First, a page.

NNW Fades, WNW Builds Late
The Small Craft Advisory has been extended. This alert is expected to expire on Thursday at 6 a.m. for all Big Island waters including the Alenuihaha Channel. Winds of 25 to 30 knots are expected out of the northeast and seas up to 14 feet. Inexperienced mariners should avoid navigating in these conditions.
**Click directly on the images below to make them larger. Charts include: Big Island projected winds, tides, swell direction & period and expected wave heights.**
Hilo side: Surf is expected in the shoulder high to possibly even overhead at the best breaks especially early in the day.
Kona side: Breaks not exposed to the swells will be flat today. Spots that catch some of the new north-northwest wrap could see a slight bump in wave heights possibly up to waist high.
South: Waves expected waist high at best. Southeast shores open to the trade swell could see waves up to head high or more, though sloppy and choppy conditions are expected.
Our current north-northwest swell (330-350°) is expected to continue to fade today. The best breaks along the Hamakua coast will be biggest early in the day as surf heights will steadily fade through the day. Kona side will be much smaller, but may still catch a small amount of the swell energy as the swell wraps. North Kohala is more likely to catch this wrap than areas farther south.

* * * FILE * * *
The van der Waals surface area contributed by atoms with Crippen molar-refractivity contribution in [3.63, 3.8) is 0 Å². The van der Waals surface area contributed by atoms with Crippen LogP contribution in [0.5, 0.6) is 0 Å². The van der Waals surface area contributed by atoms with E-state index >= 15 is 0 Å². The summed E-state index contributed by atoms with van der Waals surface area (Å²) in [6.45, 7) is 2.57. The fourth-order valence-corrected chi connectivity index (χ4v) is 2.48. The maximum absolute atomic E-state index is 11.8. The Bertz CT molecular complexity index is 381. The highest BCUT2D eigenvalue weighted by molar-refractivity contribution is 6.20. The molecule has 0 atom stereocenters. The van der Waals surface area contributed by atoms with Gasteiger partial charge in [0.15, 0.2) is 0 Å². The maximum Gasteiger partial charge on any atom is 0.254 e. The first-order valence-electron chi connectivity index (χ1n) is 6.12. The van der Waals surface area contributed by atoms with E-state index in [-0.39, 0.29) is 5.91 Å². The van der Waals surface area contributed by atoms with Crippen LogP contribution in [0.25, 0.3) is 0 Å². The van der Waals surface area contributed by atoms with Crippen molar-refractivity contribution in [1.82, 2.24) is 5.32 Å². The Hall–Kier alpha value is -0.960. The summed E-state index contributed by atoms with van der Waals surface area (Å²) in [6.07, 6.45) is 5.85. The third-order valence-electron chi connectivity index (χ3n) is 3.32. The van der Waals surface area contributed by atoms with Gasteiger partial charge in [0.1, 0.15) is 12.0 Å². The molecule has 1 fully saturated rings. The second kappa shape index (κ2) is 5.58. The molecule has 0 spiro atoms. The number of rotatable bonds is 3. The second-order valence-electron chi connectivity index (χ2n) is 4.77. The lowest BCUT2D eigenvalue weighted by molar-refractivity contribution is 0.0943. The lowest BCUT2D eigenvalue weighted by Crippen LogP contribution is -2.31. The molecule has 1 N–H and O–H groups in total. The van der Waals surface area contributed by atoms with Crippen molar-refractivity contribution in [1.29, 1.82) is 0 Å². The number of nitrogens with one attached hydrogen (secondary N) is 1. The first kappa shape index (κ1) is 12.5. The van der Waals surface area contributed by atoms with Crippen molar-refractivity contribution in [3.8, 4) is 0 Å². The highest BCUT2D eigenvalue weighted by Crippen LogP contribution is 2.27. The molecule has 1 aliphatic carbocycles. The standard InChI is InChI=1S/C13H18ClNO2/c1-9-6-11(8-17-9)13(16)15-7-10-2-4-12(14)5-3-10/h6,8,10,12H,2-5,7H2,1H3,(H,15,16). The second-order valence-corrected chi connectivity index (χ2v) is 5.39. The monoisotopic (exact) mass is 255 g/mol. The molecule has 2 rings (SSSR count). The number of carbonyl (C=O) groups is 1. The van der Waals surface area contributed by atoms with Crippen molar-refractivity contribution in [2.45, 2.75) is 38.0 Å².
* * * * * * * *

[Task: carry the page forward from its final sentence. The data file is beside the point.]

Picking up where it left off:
Another, but slightly smaller west-northwest swell (300-330°) is expected to slowly build late Wednesday and peak through the afternoon on Thursday. Expected wave heights are up to about head high for the Hilo side and waist high for the Kona side.
Our current small bump (220-190°) is expected to be waist high or less at the best breaks Wednesday through Friday. Otherwise, super small trace amounts of swell expected out of the SPAC. There isn’t much on the horizon to get excited about.
Keep in mind, surf heights are measured on the face of the wave from trough to crest. Heights vary from beach to beach, and at the same beach, from break to break.